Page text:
By Colin Smithers, Plextek

Coming up with that big idea is just the beginning. Taking the idea and developing it into something tangible that is worthy of mass sales is where it really starts to get complicated. Armed with your idea you need to engineer it, perfect it, commercialise it, get the projections in place and get it to market without someone beating you to the punch.

There are plenty of good ideas around but very few actually make it. The most common reasons include running out of money (or underestimating the amount of money required), and the wrong team where key skills are missing. The journey from bright idea to finished product in the market requires a wide range of skills and temperaments and these are rarely met by chance groups of individuals. Achieving the right mix of product engineering, ergonomics, marketing, manufacturing, supply chain and finance knowledge, to say nothing of simple organisational skills - requires deliberate skill acquisition. TV shows like ‘Dragon’s Den’ have shown how rare to find someone with the perfect blend of business, people management, sales, marketing and engineering competences needed to guide the transition of an idea into a thriving business. More often than not entrepreneurs are either very capable engineers, but fall to pieces when selling to customers, or at the prospect of putting together a business plan.

Unless you’re one of these rare multi-faceted, multi-skilled superheroes it’s vital to recognise your shortcomings and acquire those missing skills or you’re sure to have a real struggle ahead. Unless you fall into this group the future of your idea might lie with an ‘incubator’ company.

Incubation can fast-track the growth of early stage businesses and improve the survival rate of start-up companies by helping them become viable more quickly. Incubation also creates an environment where entrepreneurs learn from the experiences and expertise of others - creating working partnerships that may help to open doors to markets and resources.

Let’s say that you came up with an idea. You’ve written up a business plan, got some money in the bank, talked to contacts in the industry and done some research with potential users who all nod approvingly at the idea - but then it comes to building a prototype. You realise you don’t know enough about technical components to do your idea justice. Here an incubator could work with you, buying into the idea, helping you to refine and develop it.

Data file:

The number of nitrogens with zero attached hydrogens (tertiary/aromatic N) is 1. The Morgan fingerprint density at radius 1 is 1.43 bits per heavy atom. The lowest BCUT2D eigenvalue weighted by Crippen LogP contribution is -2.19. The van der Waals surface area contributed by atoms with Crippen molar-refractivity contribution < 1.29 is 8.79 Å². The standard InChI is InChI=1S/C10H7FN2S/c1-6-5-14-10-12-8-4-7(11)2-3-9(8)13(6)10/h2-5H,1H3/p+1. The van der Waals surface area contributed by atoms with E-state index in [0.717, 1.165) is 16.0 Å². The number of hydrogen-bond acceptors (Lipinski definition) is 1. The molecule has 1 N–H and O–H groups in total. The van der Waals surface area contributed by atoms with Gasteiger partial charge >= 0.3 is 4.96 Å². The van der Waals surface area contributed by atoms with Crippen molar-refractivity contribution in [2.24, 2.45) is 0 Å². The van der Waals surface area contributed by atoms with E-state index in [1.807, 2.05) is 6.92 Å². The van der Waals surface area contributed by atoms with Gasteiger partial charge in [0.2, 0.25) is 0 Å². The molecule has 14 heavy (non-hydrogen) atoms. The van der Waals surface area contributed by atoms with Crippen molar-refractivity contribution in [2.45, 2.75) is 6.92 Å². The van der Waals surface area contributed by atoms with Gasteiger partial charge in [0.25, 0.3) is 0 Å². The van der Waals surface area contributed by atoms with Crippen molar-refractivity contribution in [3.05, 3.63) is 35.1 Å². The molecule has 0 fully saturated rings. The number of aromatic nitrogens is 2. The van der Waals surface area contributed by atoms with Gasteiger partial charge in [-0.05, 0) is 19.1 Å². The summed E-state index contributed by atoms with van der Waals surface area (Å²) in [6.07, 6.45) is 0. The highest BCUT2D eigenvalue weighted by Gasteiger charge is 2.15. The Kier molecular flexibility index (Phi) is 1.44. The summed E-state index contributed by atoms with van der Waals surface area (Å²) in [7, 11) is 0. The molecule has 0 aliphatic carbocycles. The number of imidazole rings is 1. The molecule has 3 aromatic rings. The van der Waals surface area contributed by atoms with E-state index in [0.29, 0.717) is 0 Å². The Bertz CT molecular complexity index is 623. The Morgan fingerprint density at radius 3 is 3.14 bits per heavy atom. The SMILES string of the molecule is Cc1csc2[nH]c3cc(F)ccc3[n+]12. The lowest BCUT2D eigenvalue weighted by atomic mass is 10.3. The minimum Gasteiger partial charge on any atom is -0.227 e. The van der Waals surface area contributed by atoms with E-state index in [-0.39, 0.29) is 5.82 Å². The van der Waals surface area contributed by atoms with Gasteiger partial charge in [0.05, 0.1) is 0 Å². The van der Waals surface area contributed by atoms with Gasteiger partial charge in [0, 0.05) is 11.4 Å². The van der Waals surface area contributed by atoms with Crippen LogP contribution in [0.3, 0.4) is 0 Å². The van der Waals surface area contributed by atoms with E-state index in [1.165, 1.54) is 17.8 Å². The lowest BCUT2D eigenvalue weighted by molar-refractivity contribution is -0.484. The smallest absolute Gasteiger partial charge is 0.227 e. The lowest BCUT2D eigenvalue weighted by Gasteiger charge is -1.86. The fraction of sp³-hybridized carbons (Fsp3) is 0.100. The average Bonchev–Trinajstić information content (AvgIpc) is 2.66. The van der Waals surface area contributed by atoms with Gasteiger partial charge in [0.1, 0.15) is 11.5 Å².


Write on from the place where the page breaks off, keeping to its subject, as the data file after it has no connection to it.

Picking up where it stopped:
It would give you advice on things like technical feasibility, marketability and practical engineering issues e.g. Is it safe? Does it need to be more ruggedised? How long will the batteries last? What is the regulatory environment for such products and what approvals must it meet? Is there a risk of patent infringement? What will the unit cost be in volume? How can I adequately test my product prior to launch? How will manufacturing test be efficiently done? How long will all of this all take? In short, all the things that will stand you in good stead to have the best chance of succeeding.

For business planning the incubator will have the experience and know-how obtained from helping other companies in a similar situation and they’ll know what your customers, investors and partners are looking for. You might have found some good business plan advice online, but it’s very different to have that hands-on working relationship that an incubator can offer.

For anyone out there with a high tech idea, the important thing to remember is that most successful entrepreneurs have failed multiple times before getting their break and making it big. Every time they failed, they learned vital new business lessons - but this is the hard way to do it - it doesn’t have to be this way. My advice would always be, don’t be afraid to ask for help early from people who have been doing this as their day job for many years.

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